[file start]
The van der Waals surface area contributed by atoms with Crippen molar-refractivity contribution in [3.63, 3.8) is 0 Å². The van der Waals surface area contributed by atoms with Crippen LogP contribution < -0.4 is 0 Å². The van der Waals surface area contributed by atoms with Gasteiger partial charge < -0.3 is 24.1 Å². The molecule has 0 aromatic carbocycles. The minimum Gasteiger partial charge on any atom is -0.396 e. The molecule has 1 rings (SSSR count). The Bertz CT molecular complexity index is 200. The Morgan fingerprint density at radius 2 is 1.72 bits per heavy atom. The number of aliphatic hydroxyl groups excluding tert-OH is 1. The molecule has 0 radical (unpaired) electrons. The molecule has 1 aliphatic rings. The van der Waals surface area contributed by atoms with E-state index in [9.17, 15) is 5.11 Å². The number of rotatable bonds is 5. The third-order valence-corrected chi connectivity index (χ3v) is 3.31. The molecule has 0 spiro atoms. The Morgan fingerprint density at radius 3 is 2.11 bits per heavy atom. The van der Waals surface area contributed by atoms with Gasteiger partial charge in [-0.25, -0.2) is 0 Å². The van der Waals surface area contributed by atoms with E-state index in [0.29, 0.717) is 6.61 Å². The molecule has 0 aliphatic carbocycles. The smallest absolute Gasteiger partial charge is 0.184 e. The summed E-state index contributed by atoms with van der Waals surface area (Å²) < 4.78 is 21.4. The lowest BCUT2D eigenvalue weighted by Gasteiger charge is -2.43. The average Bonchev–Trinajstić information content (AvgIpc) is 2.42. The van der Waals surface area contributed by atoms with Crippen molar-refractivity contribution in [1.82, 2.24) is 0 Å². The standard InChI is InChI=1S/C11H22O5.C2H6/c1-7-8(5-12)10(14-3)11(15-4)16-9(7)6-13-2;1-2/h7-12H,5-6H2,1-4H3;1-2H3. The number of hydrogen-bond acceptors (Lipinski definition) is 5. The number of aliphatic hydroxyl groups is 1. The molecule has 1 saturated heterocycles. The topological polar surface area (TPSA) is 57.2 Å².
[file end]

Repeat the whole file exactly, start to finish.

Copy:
The van der Waals surface area contributed by atoms with Crippen molar-refractivity contribution in [3.63, 3.8) is 0 Å². The van der Waals surface area contributed by atoms with Crippen LogP contribution < -0.4 is 0 Å². The van der Waals surface area contributed by atoms with Gasteiger partial charge < -0.3 is 24.1 Å². The molecule has 0 aromatic carbocycles. The minimum Gasteiger partial charge on any atom is -0.396 e. The molecule has 1 rings (SSSR count). The Bertz CT molecular complexity index is 200. The Morgan fingerprint density at radius 2 is 1.72 bits per heavy atom. The number of aliphatic hydroxyl groups excluding tert-OH is 1. The molecule has 0 radical (unpaired) electrons. The molecule has 1 aliphatic rings. The van der Waals surface area contributed by atoms with E-state index in [9.17, 15) is 5.11 Å². The number of rotatable bonds is 5. The third-order valence-corrected chi connectivity index (χ3v) is 3.31. The molecule has 0 spiro atoms. The Morgan fingerprint density at radius 3 is 2.11 bits per heavy atom. The van der Waals surface area contributed by atoms with Gasteiger partial charge in [-0.25, -0.2) is 0 Å². The van der Waals surface area contributed by atoms with E-state index in [0.29, 0.717) is 6.61 Å². The molecule has 0 aliphatic carbocycles. The smallest absolute Gasteiger partial charge is 0.184 e. The summed E-state index contributed by atoms with van der Waals surface area (Å²) < 4.78 is 21.4. The lowest BCUT2D eigenvalue weighted by Gasteiger charge is -2.43. The average Bonchev–Trinajstić information content (AvgIpc) is 2.42. The van der Waals surface area contributed by atoms with Crippen molar-refractivity contribution in [1.82, 2.24) is 0 Å². The standard InChI is InChI=1S/C11H22O5.C2H6/c1-7-8(5-12)10(14-3)11(15-4)16-9(7)6-13-2;1-2/h7-12H,5-6H2,1-4H3;1-2H3. The number of hydrogen-bond acceptors (Lipinski definition) is 5. The number of aliphatic hydroxyl groups is 1. The molecule has 1 saturated heterocycles. The topological polar surface area (TPSA) is 57.2 Å².